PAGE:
The three incumbent commissioners and two newly-elected commissioners will take office next week.
The County Commission will meet Wednesday, November 16, at 8:30 a.m. at the E-911 building in Rockford. The commissioners will take their oaths of office and be sworn in at that time, and the regular County Commission meeting will follow.
Regarding the uncontested Board of Education races, District 2 had 13 write-in votes and 180 undervotes, while District 5 had no write-in votes and 51 undervotes.
Incumbent Board Member Tiffany McCain and newly-elected member Jenny Kimbrell will also be sworn into office next week.
The oaths of office for them will be administered at 4 p.m. next Friday, November 18, with the Board of Education meeting to follow at 4:30 p.m. Both will be held in the boardroom at the central office in Rockford.
Following Tuesday’s election, on Wednesday the county’s Canvassing Board met to conduct the write-in vote analysis for each local office. However, the numbers of write-in votes cast for any one office did not equal or exceed the number required for the write-ins to be printed and counted, so those were not reviewed individually.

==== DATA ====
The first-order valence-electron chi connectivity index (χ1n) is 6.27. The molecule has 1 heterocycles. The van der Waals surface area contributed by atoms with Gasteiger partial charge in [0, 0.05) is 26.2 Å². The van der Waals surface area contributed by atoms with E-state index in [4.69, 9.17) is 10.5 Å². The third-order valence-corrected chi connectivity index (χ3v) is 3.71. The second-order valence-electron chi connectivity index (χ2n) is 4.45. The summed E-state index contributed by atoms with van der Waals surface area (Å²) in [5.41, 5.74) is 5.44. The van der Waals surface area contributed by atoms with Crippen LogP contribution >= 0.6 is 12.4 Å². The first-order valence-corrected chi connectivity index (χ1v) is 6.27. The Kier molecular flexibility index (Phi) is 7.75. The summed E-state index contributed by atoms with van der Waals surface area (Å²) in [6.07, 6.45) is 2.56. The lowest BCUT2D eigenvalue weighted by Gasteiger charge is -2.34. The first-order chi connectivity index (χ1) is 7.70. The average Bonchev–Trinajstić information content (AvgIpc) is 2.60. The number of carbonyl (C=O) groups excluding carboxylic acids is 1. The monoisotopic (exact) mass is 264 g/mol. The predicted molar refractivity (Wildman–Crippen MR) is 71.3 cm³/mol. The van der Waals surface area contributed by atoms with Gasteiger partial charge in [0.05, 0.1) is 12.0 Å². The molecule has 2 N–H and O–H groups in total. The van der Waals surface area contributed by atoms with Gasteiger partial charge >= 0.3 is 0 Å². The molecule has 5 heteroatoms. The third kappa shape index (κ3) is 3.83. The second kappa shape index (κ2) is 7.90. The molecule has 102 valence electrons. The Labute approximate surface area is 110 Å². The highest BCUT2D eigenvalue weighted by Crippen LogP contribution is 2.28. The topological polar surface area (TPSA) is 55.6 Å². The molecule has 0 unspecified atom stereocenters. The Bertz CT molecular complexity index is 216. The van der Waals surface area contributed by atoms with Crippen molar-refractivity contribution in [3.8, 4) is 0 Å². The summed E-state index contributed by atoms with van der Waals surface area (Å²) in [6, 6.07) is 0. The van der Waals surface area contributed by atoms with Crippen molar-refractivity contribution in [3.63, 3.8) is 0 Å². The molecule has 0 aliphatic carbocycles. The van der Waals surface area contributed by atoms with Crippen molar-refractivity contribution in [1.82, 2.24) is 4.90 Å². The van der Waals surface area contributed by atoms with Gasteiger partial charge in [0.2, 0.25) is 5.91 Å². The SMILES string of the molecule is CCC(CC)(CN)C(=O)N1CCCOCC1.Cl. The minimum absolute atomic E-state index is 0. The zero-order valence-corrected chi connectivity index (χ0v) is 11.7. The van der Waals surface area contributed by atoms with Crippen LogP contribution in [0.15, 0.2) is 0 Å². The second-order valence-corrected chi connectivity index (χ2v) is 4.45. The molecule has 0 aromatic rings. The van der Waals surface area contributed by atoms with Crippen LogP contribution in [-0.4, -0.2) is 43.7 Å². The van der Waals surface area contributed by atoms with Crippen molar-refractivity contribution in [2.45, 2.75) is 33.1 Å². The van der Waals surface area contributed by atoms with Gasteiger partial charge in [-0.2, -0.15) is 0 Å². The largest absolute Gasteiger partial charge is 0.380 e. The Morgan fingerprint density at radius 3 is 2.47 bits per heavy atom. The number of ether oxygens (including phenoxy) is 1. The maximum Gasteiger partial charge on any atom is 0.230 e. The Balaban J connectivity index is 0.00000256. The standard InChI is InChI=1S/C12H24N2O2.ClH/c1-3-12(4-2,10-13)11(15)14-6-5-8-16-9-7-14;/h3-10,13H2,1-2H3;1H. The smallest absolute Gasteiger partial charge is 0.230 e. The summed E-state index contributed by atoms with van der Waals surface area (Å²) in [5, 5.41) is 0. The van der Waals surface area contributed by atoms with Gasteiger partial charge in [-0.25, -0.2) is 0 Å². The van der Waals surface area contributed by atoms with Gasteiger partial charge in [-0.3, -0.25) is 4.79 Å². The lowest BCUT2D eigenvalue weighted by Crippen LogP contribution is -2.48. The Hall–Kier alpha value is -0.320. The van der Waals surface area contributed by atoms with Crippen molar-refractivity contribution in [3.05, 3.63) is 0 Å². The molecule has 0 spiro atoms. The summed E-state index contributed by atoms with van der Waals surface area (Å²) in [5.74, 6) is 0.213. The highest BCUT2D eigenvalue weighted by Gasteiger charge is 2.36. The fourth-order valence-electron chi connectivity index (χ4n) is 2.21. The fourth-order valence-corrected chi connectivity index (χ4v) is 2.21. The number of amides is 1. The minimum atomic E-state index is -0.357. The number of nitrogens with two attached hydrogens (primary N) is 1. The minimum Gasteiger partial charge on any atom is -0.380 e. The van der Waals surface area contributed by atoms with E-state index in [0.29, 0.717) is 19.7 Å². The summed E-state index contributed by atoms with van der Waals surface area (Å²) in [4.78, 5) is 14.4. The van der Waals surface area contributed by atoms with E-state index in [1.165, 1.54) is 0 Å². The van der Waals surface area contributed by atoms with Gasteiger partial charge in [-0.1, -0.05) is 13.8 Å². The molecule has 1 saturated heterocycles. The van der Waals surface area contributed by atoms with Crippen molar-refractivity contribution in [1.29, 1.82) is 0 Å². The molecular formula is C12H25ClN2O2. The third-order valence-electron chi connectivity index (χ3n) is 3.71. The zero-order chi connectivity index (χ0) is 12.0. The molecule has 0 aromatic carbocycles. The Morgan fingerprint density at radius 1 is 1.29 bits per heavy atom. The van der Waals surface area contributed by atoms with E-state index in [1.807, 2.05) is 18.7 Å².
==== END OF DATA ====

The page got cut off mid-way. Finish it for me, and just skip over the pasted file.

Tuesday’s results are currently the county’s unofficial election results. The Board of Registrars received five provisional ballots and as of press time were going through their investigation process to determine which of the five, if any, will be eligible to be counted.
Any eligible provisional ballots will be counted Tuesday at 12 p.m., at which time they will be added to the county’s tabulated results. Following that, the Canvassing Board will certify the results, and the county’s election results will then be official.
See next week’s edition for any added numbers from the provisional ballots and an overview of the county’s official results.
For information on the statewide races and how Alabama voted, visit www.alabamavotes.gov.
For a precinct-by-precinct breakdown of how Coosa County voted, see the chart on page __.